One of the latest accusations faced by the vaping industry is the outbreak of a severe lung disease in the US, which is being attributed to e-cig use. Until now there have been over 400 reported cases, five of which have sadly resulted in a death.
The CDC, FDA, and HHS, are finally advising consumers to refrain from purchasing e-liquids off the street where they are untested, unregulated and therefore possibly unsafe.
In response to these reports, Danish Health Minister Magnus Heunicke has announced that he wants an official review on e-cigarettes. “Concerning developments in the USA, I’ve tonight asked Sundhedsstyrelsen [the Danish health authority] to review professional knowledge about e-cigarettes – particularly focusing on negative effects among young people,” wrote the health minister on Twitter last week.
Heunicke added that he wants Sundhedsstyrelsen to monitor the situation in the US, including which initiatives the US government will embrace. Most of the cases are occurring amongst youth or young adults, and the acute disease appears to be lipoid pnemonia, acute respiratory distress syndrome, and/or chemical pneumonitis. All hospitalized individuals have allegedly reported using e-cigarettes and physicians, health departments, and the CDC alike, had until last week been urging the public to stop vaping.
However after weeks of such warnings, recent reports have mainly led to the use of unlicensed products. To this effect, the CDC, FDA, and HHS, are finally advising consumers to refrain from purchasing e-liquids off the street where they are untested, unregulated and therefore possibly unsafe.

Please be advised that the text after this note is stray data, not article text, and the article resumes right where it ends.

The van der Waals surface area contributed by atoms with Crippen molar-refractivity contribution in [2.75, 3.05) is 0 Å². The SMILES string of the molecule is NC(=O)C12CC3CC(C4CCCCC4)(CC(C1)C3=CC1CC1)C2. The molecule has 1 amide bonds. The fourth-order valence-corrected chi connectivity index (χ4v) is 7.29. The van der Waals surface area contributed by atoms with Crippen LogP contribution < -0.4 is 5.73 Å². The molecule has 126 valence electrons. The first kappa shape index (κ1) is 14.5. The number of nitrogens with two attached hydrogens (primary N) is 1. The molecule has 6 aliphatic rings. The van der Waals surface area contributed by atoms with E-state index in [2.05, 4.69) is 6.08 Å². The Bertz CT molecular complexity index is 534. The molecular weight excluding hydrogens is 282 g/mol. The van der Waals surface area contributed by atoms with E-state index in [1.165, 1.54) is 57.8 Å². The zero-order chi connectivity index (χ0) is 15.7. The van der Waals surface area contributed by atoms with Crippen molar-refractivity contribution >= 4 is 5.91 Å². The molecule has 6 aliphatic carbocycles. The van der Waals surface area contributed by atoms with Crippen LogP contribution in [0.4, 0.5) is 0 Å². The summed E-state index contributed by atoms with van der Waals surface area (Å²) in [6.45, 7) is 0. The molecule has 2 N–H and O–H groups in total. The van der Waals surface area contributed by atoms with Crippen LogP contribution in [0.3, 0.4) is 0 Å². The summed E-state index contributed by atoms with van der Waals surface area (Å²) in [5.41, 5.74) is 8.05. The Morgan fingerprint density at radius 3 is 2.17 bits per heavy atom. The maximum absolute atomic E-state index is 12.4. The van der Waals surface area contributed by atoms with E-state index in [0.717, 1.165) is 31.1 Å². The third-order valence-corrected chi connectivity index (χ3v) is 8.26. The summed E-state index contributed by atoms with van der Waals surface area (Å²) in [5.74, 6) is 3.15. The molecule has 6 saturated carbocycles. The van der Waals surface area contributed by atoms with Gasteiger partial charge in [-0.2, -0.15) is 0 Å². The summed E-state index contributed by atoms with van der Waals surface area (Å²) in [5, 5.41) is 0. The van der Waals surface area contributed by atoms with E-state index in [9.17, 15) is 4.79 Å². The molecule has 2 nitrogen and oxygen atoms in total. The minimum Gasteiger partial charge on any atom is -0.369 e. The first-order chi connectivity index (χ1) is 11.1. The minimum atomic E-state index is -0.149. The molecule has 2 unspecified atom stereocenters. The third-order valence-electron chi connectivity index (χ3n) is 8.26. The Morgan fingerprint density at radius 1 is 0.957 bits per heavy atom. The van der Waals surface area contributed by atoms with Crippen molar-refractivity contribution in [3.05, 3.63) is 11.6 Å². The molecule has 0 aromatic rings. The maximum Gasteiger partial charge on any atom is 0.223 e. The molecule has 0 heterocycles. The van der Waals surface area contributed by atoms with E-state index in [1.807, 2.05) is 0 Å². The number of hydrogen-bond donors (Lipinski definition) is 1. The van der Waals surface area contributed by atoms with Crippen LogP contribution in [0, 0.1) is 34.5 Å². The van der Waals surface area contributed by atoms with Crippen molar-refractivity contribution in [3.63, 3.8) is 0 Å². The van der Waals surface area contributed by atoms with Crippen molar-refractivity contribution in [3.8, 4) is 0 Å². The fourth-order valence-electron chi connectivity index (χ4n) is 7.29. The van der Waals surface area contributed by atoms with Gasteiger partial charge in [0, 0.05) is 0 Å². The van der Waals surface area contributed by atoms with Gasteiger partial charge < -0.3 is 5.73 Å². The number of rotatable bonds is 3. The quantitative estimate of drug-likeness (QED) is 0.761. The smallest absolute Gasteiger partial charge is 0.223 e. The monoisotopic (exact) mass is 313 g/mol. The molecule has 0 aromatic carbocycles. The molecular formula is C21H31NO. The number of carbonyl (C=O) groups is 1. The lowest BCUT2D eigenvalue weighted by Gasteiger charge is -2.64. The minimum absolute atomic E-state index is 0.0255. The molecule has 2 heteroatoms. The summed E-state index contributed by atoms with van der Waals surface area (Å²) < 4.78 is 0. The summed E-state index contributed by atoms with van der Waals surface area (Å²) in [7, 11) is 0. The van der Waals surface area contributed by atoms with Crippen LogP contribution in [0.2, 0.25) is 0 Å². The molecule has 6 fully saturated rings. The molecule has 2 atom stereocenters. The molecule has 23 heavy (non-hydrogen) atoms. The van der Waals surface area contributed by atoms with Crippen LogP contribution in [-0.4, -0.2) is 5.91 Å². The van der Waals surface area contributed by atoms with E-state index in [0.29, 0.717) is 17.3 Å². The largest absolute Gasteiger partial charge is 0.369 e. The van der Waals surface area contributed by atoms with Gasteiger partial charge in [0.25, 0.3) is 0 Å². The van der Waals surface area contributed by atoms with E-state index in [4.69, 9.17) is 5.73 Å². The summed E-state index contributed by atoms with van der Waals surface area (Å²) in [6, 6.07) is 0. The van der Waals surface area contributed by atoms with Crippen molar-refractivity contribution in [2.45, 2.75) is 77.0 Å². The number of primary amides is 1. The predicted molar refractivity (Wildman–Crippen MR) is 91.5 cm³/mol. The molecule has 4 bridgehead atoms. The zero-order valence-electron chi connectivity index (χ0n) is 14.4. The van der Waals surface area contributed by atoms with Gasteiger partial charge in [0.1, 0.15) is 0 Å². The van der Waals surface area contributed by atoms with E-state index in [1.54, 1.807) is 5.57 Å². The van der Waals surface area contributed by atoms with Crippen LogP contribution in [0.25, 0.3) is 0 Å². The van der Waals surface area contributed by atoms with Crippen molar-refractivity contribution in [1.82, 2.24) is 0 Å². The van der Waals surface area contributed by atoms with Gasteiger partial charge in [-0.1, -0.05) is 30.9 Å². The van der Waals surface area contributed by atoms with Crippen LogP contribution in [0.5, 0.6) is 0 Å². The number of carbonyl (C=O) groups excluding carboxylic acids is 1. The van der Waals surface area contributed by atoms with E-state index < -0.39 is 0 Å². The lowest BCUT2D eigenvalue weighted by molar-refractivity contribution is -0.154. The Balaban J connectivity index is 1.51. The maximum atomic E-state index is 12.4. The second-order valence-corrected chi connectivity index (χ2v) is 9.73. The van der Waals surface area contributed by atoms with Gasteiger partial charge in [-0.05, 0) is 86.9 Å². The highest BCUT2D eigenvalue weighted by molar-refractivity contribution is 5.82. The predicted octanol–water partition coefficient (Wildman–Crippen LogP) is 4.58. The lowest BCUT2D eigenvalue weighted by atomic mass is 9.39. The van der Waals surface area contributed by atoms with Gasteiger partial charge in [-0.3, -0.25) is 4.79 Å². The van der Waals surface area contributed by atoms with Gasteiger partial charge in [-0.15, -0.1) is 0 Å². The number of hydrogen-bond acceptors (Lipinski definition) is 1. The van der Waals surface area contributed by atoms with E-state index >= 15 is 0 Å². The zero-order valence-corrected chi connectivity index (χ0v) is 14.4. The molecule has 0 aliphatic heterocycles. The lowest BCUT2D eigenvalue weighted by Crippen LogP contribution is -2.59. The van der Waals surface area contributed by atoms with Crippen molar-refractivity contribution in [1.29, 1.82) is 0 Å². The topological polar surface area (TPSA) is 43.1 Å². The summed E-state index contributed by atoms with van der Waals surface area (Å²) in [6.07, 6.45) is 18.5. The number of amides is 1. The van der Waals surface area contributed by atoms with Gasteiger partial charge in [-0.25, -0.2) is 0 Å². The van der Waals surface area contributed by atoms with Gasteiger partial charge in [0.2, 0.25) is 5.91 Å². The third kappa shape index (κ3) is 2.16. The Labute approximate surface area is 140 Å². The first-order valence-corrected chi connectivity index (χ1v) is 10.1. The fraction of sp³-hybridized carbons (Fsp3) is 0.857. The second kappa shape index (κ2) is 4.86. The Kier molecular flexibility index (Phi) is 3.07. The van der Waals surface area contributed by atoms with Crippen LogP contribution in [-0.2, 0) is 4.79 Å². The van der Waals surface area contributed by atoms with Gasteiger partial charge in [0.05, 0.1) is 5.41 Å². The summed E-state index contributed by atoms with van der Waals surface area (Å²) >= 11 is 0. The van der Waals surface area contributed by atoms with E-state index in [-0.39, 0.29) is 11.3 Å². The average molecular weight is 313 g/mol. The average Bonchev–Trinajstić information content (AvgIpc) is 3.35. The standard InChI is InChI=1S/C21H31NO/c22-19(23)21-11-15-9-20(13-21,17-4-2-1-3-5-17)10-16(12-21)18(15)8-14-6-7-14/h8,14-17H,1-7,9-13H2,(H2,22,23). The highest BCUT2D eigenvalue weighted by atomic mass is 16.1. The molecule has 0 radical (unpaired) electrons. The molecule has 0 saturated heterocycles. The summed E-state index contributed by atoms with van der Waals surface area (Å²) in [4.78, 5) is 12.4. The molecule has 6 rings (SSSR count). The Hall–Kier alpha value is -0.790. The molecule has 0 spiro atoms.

Getting closer to answers
New York health authorities have now confirmed that vitamin E oil (tocopheryl-acetate) was found in most seized vaping products across the state. Additionally the FDA has received about 120 samples for testing, and 10 of the 18 THC samples contained the vitamin E oil.
Meanwhile, a study published in the New England Journal of Medicine last week, has identified a previously unrecognized characteristic of the vaping-related respiratory illness. Within the lungs of these patients, doctors found large immune cells containing numerous oily droplets, called lipid-laden macrophages.
This finding may assist doctors in diagnosing the condition quicker, and also provide clues into the causes. “While it is too soon to be sure, these lipid-laden macrophages may turn out to be useful to confirm or rule out this disease,” said lead study author Scott Aberegg, M.D., a critical care pulmonologist at U of U Health. “They may also be helpful in understanding what is causing this illness,” he added.
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